Reviews by Our Customers Under the Age of 13

We highly value and respect everyone's opinion concerning the titles we offer. However, we cannot allow persons under the age of 13 to have accounts at BN.com or to post customer reviews. Please see our Terms of Use for more details.

What to exclude from your review:

Please do not write about reviews, commentary, or information posted on the product page. If you see any errors in the information on the product page, please send us an email.

Reviews should not contain any of the following:

  • - HTML tags, profanity, obscenities, vulgarities, or comments that defame anyone
  • - Time-sensitive information such as tour dates, signings, lectures, etc.
  • - Single-word reviews. Other people will read your review to discover why you liked or didn't like the title. Be descriptive.
  • - Comments focusing on the author or that may ruin the ending for others
  • - Phone numbers, addresses, URLs
  • - Pricing and availability information or alternative ordering information
  • - Advertisements or commercial solicitation

Reminder:

  • - By submitting a review, you grant to Barnes & Noble.com and its sublicensees the royalty-free, perpetual, irrevocable right and license to use the review in accordance with the Barnes & Noble.com Terms of Use.
  • - Barnes & Noble.com reserves the right not to post any review -- particularly those that do not follow the terms and conditions of these Rules. Barnes & Noble.com also reserves the right to remove any review at any time without notice.
  • - See Terms of Use for other conditions and disclaimers.
Search for Products You'd Like to Recommend

Recommend other products that relate to your review. Just search for them below and share!

Create a Pen Name

Your Pen Name is your unique identity on BN.com. It will appear on the reviews you write and other website activities. Your Pen Name cannot be edited, changed or deleted once submitted.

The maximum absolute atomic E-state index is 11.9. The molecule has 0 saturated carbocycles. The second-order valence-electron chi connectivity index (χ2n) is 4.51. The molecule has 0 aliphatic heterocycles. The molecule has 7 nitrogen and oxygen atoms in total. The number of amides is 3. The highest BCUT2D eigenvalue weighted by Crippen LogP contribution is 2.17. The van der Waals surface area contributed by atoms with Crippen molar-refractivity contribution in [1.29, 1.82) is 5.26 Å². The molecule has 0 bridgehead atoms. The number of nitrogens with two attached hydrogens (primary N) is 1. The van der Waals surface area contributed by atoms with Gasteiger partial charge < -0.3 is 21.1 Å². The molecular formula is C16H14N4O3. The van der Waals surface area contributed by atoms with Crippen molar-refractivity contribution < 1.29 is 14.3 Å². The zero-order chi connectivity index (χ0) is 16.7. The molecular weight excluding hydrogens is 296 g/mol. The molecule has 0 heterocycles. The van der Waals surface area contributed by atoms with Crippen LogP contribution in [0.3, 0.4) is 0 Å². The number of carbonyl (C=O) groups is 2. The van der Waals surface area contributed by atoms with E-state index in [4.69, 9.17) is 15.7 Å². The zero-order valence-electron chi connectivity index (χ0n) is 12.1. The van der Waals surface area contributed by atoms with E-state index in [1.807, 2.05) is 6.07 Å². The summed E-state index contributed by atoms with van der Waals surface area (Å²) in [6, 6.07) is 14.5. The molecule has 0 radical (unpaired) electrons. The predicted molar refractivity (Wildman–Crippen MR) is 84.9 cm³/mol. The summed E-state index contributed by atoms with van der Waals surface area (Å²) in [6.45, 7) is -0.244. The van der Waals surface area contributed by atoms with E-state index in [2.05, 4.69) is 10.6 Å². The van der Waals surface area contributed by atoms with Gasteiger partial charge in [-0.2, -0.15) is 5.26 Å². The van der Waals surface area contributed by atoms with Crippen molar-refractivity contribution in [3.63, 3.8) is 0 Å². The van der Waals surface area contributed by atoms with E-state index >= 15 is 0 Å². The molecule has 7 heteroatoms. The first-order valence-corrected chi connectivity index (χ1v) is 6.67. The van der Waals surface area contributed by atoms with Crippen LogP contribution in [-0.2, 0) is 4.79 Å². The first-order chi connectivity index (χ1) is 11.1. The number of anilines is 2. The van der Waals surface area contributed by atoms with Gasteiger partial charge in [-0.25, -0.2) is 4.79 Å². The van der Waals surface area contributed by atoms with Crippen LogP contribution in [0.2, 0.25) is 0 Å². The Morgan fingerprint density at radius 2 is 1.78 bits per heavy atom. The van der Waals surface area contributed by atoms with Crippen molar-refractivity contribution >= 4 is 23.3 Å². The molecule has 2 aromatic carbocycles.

Your Pen Name can be any combination of alphanumeric characters (plus - and _), and must be at least two characters long.

Continue Anonymously
Sort by: Showing all of 2 Customer Reviews
  • Anonymous

    Posted September 26, 2003

    Natural World

    After Dalva, I didn't think Harrison had another good book in him. I enjoyed reading this book on the rough life. I, too, need the natural world and encounters with beautiful young women, in his novels, always brings up the moral conflict inherent in his novels.

    Was this review helpful? Yes  No   Report this review
  • Anonymous

    Posted October 25, 2002

    Inside Information

    If you like Jim Harrison's books, you can't go without reading his memoir. It's chock full of all the items you love to read about this unique American man of letters, in the style we have all come to love. There will be a great deal you've already read, but the bits and pieces that are tucked away like minute items of a lapidary are worth the time. Like a familiar walk in the woods, it never gets old, but changes with the seasons. Pure wisdom from the self-named "daffy" poet.

    Was this review helpful? Yes  No   Report this review
Sort by: Showing all of 2 Customer Reviews

If you find inappropriate content, please report it to Barnes & Noble
Why is this product inappropriate?
Comments (optional)